8 Grocery Items That May Soon Be in Short Supply Again
While the grocery supply chain seems to be back to normal, some experts are warning we may be headed for a second rush of grocery hoarding. This is especially the case in parts of the country where coronavirus cases are surging and business shutdowns are likely to last for a while.
During the first grocery hoarding wave in March and April, items like flour, toilet paper, and meat were highly sought-after, and supplies dwindled as a result. Here are the grocery items that may soon be in short supply again.
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Canned Beer and Soda
The average consumer would have been blissfully unaware of the shortage of aluminum cans, had it not caused the shortage of some types of Cokes and beer. The aluminum industry and the beverage can manufacturers are experiencing a high demand for their products, largely stemming from people's homebound lifestyles. Companies like Coca-Cola are dealing with the short supply of cans by shelving the production of some less popular items, like Minute Maid Light Lemonade and Mr. Pibb, to give priority to beverages most in demand, like Coke. While the industry figures out the new pressures on their supply chain, we can expect to have a harder time finding some canned beverages in stores.
Various types of disinfectants, whether for topical use or for home cleaning, have been in short supply since the pandemic started. And it seems like this trend will continue for much of this year. Clorox CEO Benno Dorer just announced that the trusty EPA-approved Clorox wipes won't be fully restocked until 2021, while The New York Times reports Lysol wipes are hard to find, too. It's safe to assume these highly sought-after items will likely get hoarded again the second they're back in stock.
Some Cuts of Meat
The meat industry has had its vulnerabilities exposed during the pandemic, with a number of major meat packers experiencing high numbers of COVID-19 infections among their employees. Tyson Foods, the world's second-largest processor of chicken, beef, and pork, has had a staggering 10,000 employees infected with coronavirus, causing major disruption in their operations. The country's largest pork producer, Smithfield, had closed down their facility and warned of major, lasting meat shortages earlier this year. And sure enough, the first wave of meat shortages forced some fast food chains to temporarily suspend their burgers and grocery stores were limiting meat purchases. While the situation doesn't currently seem to be as dire, grocery stores are still experiencing shortages of certain cuts of meat, which could last for the foreseeable future.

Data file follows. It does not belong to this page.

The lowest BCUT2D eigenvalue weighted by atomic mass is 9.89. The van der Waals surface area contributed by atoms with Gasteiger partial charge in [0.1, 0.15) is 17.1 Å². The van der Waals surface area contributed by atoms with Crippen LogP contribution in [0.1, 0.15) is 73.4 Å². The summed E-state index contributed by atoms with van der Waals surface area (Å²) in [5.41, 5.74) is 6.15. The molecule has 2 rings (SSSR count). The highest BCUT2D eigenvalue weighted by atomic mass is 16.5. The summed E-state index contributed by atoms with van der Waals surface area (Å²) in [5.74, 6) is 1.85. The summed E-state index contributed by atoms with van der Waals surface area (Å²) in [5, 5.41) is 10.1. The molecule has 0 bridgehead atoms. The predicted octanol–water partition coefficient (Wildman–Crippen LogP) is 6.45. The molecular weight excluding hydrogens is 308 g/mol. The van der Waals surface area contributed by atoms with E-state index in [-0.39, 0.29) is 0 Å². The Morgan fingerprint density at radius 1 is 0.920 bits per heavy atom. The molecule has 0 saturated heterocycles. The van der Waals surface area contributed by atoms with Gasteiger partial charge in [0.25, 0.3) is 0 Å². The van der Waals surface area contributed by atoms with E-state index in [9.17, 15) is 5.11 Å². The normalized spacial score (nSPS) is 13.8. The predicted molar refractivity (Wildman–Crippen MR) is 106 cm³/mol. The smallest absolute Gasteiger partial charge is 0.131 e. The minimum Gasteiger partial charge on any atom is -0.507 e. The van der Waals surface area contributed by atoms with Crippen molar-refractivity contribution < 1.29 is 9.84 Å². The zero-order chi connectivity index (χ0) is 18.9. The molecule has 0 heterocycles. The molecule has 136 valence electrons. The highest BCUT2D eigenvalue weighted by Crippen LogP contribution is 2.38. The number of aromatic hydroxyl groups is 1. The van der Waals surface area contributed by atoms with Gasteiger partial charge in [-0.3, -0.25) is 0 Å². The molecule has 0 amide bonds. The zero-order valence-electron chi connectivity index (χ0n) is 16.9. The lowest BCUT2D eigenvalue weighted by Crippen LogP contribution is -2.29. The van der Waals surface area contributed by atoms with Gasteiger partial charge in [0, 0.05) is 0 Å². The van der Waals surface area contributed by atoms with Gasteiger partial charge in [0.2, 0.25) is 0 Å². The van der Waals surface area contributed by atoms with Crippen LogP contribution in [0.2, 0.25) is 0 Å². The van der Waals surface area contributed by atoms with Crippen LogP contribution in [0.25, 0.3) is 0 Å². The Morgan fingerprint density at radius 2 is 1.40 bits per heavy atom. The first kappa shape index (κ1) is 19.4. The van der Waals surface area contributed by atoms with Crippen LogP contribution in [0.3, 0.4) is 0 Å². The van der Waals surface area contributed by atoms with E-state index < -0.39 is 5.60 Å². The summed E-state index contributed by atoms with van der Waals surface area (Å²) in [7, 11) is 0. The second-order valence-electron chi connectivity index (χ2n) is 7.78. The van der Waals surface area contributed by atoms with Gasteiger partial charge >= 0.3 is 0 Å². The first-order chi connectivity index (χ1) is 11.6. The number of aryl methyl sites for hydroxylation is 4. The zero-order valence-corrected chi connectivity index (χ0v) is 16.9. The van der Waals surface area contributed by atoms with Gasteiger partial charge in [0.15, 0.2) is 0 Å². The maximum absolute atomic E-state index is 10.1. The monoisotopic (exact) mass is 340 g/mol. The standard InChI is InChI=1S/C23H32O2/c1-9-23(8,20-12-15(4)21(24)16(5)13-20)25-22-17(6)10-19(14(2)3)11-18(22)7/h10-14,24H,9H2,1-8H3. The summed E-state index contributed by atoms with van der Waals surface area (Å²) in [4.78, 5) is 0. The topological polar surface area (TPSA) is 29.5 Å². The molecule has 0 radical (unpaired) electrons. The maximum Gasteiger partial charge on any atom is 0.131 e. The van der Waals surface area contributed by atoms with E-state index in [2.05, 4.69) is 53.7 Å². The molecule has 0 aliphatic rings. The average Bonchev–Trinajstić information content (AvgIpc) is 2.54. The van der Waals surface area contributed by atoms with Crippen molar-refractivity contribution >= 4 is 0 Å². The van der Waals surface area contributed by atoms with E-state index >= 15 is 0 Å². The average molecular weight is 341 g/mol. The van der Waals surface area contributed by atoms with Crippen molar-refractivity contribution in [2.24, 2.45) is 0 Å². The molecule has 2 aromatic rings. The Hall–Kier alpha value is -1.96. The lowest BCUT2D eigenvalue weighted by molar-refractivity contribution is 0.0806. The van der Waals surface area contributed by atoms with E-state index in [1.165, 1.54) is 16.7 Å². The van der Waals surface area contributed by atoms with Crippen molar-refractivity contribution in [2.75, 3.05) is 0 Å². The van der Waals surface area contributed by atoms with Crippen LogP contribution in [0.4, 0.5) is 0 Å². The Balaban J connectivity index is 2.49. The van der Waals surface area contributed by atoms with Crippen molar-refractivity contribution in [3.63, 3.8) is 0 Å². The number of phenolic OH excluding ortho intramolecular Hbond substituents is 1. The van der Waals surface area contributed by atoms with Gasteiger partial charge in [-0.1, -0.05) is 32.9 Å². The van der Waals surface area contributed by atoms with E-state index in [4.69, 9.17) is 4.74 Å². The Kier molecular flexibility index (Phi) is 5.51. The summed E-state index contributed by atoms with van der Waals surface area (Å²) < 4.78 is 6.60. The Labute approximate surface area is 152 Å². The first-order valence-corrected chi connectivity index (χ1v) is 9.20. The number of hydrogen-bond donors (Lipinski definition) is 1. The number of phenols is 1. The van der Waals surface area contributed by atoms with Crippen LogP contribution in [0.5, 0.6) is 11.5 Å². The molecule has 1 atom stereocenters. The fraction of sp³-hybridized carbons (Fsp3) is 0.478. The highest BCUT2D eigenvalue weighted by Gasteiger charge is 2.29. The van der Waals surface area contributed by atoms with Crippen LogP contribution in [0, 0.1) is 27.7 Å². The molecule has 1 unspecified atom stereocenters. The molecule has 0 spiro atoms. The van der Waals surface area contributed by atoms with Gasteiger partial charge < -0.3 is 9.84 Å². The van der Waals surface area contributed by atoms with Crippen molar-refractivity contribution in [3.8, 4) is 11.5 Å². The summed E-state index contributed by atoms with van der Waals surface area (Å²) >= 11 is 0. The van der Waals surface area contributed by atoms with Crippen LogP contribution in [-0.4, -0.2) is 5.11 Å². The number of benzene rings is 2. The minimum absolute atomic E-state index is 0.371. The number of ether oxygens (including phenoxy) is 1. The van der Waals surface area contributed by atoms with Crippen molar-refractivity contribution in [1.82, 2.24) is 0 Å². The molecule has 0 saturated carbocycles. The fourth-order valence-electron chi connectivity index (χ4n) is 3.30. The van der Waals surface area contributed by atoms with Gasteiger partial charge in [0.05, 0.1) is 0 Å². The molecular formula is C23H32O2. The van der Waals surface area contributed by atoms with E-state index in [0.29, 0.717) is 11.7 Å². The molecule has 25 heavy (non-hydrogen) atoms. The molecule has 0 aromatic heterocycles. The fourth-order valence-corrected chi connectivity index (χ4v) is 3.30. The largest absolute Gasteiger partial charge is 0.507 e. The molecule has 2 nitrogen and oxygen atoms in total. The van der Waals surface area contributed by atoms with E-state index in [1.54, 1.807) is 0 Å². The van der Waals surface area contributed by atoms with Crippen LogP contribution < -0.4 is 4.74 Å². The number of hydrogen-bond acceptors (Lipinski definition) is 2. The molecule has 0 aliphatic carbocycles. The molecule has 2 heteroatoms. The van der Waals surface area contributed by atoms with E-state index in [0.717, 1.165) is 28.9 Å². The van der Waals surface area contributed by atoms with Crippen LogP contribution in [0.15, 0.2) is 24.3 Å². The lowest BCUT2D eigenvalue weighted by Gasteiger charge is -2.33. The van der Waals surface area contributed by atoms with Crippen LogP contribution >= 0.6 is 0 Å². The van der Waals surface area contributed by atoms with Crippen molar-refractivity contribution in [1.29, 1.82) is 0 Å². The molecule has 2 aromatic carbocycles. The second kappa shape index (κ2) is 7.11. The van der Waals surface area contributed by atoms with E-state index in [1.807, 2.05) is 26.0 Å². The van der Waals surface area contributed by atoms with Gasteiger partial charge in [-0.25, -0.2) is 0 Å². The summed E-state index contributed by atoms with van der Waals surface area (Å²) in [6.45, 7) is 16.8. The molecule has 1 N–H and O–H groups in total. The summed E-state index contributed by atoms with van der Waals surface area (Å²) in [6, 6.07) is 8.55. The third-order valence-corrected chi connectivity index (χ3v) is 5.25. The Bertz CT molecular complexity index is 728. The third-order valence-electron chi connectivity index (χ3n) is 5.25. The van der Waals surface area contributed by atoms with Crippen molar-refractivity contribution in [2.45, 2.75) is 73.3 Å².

Flour was a hot commodity during the pandemic. Because of a surge in home baking, popular brands like King Arthur and Bob's Red Mill had a hard time keeping their flours in stock. And while the demand is slightly waning due to a change in eating habits during summer, an increase in baking in the fall and around the holidays might put us right back into a flour shortage. If there's a brand of flour you particularly like, stock up on it now while the supply chain is coming up for air.
Cheese was another grocery staple that people just couldn't get enough of while quarantining, a demand which raised its wholesale prices to record levels in June. The supplies of cheese in grocery stores are currently stable, but buying it may soon become cost prohibitive for many, especially if another wave of the pandemic kicks us into a hoarding frenzy. Aged cheeses are at an increased risk of becoming expensive, since the production process is lengthier and more complicated.
Your Favorite Pantry and Snack Items
From canned soups to frozen dinners, there's a significant decrease in the variety of your favorite pantry staples. Major food companies like PepsiCo, Kraft Heinz, Amy's Kitchen, General Mills, and Coca-Cola have decided to retire some of their products during the pandemic to ensure a steady supply of their strongest best-sellers. Expect to find fewer flavors and varieties of Progresso Soups, Frito-Lay snacks, and Cheerios going forward.
Toilet paper is no longer difficult to come by, but it's safe to say this is a high-risk pandemic item—if we were to experience another lockdown in a few months, we'd be right back where we were in March in terms of TP shortages. On the other hand, while you may be able to find it in stores right now, you might have to settle for the kind made for commercial customers, as opposed to the really good soft stuff, as grocery stores are experimenting with new suppliers.
While not exactly a grocery item, coins, or rather a lack of them, can definitely impact your shopping trip. And we are currently in the midst of a coin shortage, which has been attributed to the closure of coin-circulating businesses like coffee shops, laundromats, and other smaller retailers. The situation has become serious enough for the Federal Reserve to create a Coin Task Force, which will work to figure out how to solve pandemic-related coin shortages. In the meantime, grocery stores like Kroger are finding creative ways to get by without coins, like giving out change in credit that can be applied to future orders.